I hope you had a Happy Thanksgiving! How did you spend your Thanksgiving? I hope you spent it eating your favorite foods. I hope you are spent it with family and friends you love. I hope you spent it taking time to give thanks to the Lord who is always so good to us.
I spent my Thanksgiving trying to do all the things I mentioned in the previous paragraph. However, I found my mind active and my heart grieved with the events in Ferguson. As a pastor of a church, I have learned that this is the burden of the Lord. As a follower of Christ, you can’t control when the Lord’s burden hits you. I wish I could have spent my Thanksgiving Day relaxing and thinking happy thoughts. I couldn’t. The burden of the Lord for peace, justice and reconciliation was stirring within my soul as I gave thanks. So, I must write this blog to you.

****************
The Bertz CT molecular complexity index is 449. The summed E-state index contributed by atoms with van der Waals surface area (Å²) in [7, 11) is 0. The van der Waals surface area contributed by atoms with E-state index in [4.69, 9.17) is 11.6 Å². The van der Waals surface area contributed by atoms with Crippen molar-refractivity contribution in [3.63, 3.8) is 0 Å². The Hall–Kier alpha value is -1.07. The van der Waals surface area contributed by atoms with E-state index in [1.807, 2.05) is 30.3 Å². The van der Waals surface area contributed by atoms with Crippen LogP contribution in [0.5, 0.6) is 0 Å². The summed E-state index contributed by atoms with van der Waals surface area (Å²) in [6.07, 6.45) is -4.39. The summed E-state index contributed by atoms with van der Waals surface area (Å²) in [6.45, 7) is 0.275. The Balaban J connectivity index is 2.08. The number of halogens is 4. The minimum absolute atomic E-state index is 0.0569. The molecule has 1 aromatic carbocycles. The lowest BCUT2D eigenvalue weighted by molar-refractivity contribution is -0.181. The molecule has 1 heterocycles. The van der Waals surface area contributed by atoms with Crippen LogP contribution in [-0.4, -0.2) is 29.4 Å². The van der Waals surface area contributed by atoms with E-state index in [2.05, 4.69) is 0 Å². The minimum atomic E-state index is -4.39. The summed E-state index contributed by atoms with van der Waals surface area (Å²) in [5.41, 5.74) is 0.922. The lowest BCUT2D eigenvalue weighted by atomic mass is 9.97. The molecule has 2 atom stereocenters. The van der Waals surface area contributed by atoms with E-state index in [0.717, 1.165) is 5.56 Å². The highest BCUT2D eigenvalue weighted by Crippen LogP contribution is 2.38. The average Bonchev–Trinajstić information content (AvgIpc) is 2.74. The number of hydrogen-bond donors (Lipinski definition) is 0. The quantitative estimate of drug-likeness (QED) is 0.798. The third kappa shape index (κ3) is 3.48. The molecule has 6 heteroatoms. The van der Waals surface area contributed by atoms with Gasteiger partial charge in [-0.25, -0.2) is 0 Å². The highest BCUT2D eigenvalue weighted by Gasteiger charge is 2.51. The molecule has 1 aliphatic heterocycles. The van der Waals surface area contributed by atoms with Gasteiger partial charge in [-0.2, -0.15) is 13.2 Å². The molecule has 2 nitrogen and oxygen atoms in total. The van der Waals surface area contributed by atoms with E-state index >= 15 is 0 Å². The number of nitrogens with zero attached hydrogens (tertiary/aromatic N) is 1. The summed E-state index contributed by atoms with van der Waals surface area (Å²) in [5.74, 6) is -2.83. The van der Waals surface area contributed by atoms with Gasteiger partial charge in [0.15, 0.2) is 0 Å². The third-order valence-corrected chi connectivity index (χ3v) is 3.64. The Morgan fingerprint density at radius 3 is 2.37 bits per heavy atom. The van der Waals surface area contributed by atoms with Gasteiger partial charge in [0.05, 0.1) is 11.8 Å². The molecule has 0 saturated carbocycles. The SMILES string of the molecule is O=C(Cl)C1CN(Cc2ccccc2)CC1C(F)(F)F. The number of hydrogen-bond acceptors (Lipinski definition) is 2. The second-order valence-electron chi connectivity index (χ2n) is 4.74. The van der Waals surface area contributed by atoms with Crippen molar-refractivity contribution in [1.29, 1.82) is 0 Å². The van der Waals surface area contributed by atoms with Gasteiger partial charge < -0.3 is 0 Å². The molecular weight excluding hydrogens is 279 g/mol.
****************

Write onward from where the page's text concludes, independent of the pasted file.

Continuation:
What good is any writing, blog or article without total transparency and truth? I must admit that I have been hesitant to comment on the events in Ferguson because I was born white. Who am I, as a white guy, to comment on a young black man getting shot by a white cop? Who am I, as a white guy, to comment on a black community looting their own city? This is the voice I heard in my head, and these were the questions in my mind, as I was trying my best to ignore the Lord’s burden.
Then, I heard a voice, saying you must comment because you are a man of God. You are my son, my child, one who I have saved, called and chosen to minister the Kingdom of God to people and the Gospel of Jesus Christ. I chose you not based on the color of your skin. I chose you not based on your ability to communicate. I chose you not based on your knowledge, wisdom, athleticism, accomplishments, abilities, etc. I chose you because of what I have done, not what you have done. I chose you because it is My will for you to witness for Me!